5. Technology in Nursing Will Be Huge

In news that will probably surprise no one, Forbes also predicted that technology is going to continue to be the “big prize” in healthcare and that will certainly translate into nursing. If you’re a nurse with any interest in the intersection of healthcare and technology, your future is bright. This could mean everything from getting involved with start-ups to big players in the healthcare tech space like Amazon (they quit their own big plans recently, but they’ll be back, rest assured) and Walmart. Additionally, nursing with hands-on tech skills are very needed too.

6. No More Shaming of Patients Using Google

This is an interesting trend prediction that I think deserves some recognition because there has been a stigma in the healthcare world for a long time of patients using “Dr. Google” with a dismissive eye roll.

However, the truth is, credible, well-researched medical information is readily available at patients’ fingertips these days, and dismissing patient concerns and attempts to advocate for their own health in an increasingly difficult healthcare space—especially for marginalized individuals—is just downright ignorant and worse, dangerous. Nurses are already more attuned to this, but working with patients on their health journeys, not against them, will only help strengthen the patient-nurse bond and help create healthier societies as well.

7. Increased Education for Nurses as the Norm

Speaking of better-educated patients, the norm for nurses is more education as well. That’s not to say there isn’t extreme value in nurses who learn from associate or diploma programs, but that the trend is moving towards nurses being more educated overall. BSNMSN, and DNP programs are all more accessible than ever with online programs and hospitals favoring more educated nurses. There are also benefits to nurses, with tuition reimbursement being offered in some places and more education = more opportunity to specialize in an area that you feel passionate about.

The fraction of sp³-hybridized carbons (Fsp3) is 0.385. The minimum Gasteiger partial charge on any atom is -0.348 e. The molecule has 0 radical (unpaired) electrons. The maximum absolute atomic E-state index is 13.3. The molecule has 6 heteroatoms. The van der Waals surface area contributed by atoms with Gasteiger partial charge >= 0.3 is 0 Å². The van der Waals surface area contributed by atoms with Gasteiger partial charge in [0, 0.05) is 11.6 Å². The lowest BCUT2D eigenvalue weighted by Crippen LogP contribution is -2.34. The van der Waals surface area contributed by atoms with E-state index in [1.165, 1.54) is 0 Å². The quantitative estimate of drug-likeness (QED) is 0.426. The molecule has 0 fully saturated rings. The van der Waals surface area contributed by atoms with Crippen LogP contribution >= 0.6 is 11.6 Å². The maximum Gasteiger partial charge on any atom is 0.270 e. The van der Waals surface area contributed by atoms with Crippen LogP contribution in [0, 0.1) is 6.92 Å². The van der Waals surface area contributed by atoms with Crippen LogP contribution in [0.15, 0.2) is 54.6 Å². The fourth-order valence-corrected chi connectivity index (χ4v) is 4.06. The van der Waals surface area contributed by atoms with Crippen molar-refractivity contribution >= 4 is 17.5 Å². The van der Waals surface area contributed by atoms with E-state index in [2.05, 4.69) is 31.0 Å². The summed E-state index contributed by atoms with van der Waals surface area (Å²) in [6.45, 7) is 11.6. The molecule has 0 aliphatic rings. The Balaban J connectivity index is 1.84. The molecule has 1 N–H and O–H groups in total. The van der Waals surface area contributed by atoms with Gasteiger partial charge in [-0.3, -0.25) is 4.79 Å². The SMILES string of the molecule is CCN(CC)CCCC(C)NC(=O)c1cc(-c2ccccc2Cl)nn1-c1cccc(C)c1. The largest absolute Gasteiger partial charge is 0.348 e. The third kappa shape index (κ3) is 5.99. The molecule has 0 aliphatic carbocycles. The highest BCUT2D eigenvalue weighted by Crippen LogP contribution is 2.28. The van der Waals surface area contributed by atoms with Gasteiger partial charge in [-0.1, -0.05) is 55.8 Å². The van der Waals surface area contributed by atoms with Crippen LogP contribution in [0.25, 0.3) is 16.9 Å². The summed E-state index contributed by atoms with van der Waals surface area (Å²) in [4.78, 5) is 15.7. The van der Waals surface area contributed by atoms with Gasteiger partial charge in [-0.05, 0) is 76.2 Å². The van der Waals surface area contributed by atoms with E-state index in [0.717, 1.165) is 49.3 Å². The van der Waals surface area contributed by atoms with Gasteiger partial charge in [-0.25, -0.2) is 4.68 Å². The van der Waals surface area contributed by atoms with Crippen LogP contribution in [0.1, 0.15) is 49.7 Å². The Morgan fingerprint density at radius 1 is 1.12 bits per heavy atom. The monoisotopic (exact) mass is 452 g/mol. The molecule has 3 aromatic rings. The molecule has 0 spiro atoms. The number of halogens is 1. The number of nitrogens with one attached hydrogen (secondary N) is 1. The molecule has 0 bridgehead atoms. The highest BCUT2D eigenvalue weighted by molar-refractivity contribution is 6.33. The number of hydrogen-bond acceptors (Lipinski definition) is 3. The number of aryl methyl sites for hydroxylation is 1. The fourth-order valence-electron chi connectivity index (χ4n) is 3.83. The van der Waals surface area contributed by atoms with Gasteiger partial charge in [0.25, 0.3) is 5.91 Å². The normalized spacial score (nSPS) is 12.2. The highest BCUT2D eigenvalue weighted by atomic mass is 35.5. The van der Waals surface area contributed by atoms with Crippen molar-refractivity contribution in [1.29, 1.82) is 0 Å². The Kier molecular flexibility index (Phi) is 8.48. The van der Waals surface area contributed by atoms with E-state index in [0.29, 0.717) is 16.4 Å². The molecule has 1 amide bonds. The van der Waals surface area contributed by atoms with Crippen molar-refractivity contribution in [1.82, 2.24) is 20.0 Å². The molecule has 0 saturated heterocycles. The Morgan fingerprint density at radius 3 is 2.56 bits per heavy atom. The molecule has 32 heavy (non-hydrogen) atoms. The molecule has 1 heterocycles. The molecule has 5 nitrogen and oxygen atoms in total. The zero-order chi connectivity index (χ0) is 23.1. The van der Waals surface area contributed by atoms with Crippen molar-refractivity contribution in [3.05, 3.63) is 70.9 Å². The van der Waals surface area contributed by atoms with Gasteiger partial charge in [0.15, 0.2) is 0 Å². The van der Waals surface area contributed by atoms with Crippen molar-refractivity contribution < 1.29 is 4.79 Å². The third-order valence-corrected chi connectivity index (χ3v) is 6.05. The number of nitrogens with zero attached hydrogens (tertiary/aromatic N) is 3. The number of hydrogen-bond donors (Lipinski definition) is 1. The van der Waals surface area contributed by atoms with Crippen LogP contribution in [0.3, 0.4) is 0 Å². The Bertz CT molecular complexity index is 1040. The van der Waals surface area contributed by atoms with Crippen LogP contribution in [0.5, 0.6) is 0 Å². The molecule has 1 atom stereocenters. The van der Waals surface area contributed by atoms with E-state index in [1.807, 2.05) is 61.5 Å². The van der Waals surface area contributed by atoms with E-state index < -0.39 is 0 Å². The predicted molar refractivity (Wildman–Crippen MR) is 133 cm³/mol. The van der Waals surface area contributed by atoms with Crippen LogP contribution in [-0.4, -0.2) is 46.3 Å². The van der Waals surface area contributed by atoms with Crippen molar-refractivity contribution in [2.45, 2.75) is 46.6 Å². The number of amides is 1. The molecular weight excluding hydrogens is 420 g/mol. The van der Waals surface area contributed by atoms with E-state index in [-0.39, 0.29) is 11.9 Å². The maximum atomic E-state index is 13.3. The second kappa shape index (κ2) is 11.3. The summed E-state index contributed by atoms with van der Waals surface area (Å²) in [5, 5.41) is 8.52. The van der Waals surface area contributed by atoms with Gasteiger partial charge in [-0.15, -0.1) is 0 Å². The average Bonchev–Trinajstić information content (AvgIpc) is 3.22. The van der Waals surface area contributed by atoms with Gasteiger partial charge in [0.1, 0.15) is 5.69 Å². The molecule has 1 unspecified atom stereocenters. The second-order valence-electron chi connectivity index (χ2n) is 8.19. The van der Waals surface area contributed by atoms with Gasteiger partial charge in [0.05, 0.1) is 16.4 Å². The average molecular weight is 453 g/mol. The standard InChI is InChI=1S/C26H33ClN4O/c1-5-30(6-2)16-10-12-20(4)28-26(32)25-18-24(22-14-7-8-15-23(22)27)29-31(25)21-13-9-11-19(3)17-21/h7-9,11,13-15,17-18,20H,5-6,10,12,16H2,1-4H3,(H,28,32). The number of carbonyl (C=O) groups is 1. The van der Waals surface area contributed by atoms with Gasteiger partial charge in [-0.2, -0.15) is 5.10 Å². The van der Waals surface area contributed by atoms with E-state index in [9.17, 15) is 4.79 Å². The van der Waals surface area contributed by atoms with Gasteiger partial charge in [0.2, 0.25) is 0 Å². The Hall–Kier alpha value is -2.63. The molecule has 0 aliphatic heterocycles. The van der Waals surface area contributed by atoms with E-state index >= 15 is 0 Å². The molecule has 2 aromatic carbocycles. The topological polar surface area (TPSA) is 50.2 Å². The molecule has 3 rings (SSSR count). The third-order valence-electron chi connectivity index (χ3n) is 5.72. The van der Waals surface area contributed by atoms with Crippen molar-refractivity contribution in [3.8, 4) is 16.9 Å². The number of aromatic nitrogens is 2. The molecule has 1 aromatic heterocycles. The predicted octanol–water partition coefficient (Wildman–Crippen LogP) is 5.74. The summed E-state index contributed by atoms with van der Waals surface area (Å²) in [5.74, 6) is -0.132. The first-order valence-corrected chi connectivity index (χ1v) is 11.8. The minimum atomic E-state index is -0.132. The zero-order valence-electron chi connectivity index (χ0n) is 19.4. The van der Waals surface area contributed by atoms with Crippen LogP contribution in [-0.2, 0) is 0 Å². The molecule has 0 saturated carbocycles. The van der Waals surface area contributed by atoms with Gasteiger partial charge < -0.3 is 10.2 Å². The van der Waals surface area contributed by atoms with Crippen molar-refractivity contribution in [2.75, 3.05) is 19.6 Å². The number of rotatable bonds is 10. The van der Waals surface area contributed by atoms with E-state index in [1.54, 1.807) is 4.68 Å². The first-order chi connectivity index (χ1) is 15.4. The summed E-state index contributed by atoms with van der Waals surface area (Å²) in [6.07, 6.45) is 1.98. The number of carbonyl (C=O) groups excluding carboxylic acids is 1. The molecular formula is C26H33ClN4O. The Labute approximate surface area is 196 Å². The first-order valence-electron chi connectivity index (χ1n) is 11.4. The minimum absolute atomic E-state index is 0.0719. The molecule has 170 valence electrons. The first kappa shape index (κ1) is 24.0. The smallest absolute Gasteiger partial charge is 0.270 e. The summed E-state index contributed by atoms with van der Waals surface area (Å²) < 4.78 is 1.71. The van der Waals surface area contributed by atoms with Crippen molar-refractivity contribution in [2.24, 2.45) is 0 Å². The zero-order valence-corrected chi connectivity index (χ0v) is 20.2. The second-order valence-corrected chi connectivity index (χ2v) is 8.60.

8. Nurse Practitioners as Primary and Speciality Care Providers Will Increase

Already, Nurse Practitioners (NPs) as accepted practitioners for both primary and specialty care providers is the norm in many areas, with benefits from both the business aspect of healthcare—NPs are cheaper and can fill necessary gaps—and the patient end—NPs often are more accessible, but NPs as a mainstay of healthcare is only predicted to grow over the next coming years. For instance, many states are battling to either newly allow or continue to allow CRNAs to practice independently. And NPs continue to offer specialty care, like this NP who started a trans-centered care clinic, as well as necessary primary care in rural areas.

9. Nursing Educator Jobs Will Increase

All of that nursing education means that there will be a huge need for nurse educators right now. In fact, the AACN notes that nursing schools across the country have actually turned down nursing students in some states due to a lack of qualified nursing educators. That, coupled with the increased demand for higher levels of education for nurses means that colleges and universities will need to attract qualified nursing educator candidates more competitively. If you’re a nurse who’s interested in teaching, keep your eye peeled for even more education jobs.

10. Travel Nursing Will Happen Within Hospitals

Yes, you read that right. Travel nursing became hugely popular (and profitable) during the pandemic and many hospitals lost core staff nurses as a result. To help recruitment and staffing levels, some hospitals have taken to experimenting with internal travel nurse programs within their own facilities instead. That looks like a structure similar to travel nursing: short-term contracts, higher base pay, and usually, limited benefits like health insurance. Nurses looking to try short-term contracts, those who want flexibility in work but wish to remain local, or those who don’t need benefits may see the most reward from such programs.

(This story originally appeared on Nurse.org.)